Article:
Get to Know the Ancient Greek Colony of Syracuse
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There was a time when much of present-day Italy was actually part of Ancient Greece. Syracuse was once an Ancient Greek colony that had a rich history. Here’s more information about the role the ancient city of Syracuse played in the history of Ancient Greece:
Syracuse is Colonized by the Ancient Greeks
Around 734 BCE, Syracuse was officially claimed and named as such by Archias, a Greek colonizer leading a group of men from the city-states of Tenea and Corinth. What history this land had before then is more uncertain, though historians have been able to determine people had lived in the area for many years prior due to anthropological evidence left behind.
It didn’t take long for the colony to expand to the mainland, the two locations linked by a causeway used for trade and travel. The colony’s power only grew from there, eventually establishing its own colonies dubbed Helorus, Acrae, Camarina, and Casmanae and growing to potentially be the most powerful city-state in all of Greece at one point.
After some turbulent times related to an uprising and a brief period of tyranny, Syracuse experienced peace once again. During this time, Syracuse became renowned throughout the ancient world for its thriving culture. This led to many philosophers and artists from all around to come to visit or live in the city, effectively establishing a “golden age” for the former colony.
Expansion of Syracuse’s Power
Eventually, Gelo was succeeded as the ruler of Syracuse by his brother, Hieron. Under his leadership, Syracuse began to aggressively expand, taking such territories as Tyche and Neapolis. Much of Hieron’s reign was characterized by this conquest, as was his successor’s. Thrasybulos, the man who followed Hieron’s rule after his death, did reestablish democracy within the city, though, with a system of governance similar in form and function to Athens. This move cost them many of their conquered territories, but these were soon replaced as they began to expand into Sicily.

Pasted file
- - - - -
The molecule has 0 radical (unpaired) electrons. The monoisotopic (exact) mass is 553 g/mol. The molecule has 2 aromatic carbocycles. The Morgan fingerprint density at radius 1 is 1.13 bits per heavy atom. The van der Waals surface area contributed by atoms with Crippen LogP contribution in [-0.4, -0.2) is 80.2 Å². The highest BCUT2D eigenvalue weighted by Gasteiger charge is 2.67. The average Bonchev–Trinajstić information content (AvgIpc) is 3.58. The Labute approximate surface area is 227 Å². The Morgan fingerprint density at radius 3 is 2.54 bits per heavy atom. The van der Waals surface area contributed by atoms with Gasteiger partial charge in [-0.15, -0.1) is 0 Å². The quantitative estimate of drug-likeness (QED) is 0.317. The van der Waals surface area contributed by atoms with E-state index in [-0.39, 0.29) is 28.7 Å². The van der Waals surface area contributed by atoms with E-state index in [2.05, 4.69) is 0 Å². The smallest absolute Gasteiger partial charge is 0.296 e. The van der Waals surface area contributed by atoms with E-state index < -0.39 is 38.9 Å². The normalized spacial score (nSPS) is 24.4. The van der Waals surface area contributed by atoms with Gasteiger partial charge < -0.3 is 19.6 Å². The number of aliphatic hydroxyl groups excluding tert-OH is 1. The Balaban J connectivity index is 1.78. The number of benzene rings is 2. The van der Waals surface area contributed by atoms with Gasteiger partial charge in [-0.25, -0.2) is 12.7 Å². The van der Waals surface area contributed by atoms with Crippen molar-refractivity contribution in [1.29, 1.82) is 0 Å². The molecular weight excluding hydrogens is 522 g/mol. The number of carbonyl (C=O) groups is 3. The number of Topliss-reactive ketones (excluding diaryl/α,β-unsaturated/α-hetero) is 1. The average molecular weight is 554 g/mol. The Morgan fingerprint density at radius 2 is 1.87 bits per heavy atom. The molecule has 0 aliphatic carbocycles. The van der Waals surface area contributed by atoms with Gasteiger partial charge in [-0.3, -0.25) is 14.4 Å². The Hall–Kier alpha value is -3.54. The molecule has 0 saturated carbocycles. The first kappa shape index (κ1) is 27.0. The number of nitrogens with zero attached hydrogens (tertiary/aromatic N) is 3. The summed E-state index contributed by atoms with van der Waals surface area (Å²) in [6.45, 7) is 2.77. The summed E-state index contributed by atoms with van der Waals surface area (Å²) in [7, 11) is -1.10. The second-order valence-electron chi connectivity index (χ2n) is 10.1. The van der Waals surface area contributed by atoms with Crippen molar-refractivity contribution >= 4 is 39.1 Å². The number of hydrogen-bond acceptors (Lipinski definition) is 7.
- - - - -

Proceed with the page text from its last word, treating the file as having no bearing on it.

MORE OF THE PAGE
Eventually, the city found itself fighting against Athens themselves, enlisting the aid of the Spartans to assist in their battles. Two wars were conducted against Athens from 427 to 424 BCE and 415 and 413 BCE, Syracuse emerging victorious in both.
Decline of Syracuse
After his father’s death, Dionysus the Younger assumed the role of tyrant of Syracuse. He wasn’t popular and he was eventually ousted by his own uncle, Dion, only to regain power after Dion himself was ousted barely nine years later. This would only lead to more conflict, as a Syracusan general by the name of Hicetas began to attack the city.
Timoleon would be the next to rule the city, exiling Dionysus and defeating Hicetas. Shortly after, he abolished the position of tyrant and began to strengthen Syracuse’s democratic systems in the form of an oligarchy. This would do little to help the floundering city, internal power struggles growing between its leaders and general unrest taking hold.
As you can see, the history of Syracuse in Ancient Greece was turbulent. There were periods of war, economic decline, and also prosperity.
Categorized in: Ancient Greek History
This post was written by Greek Boston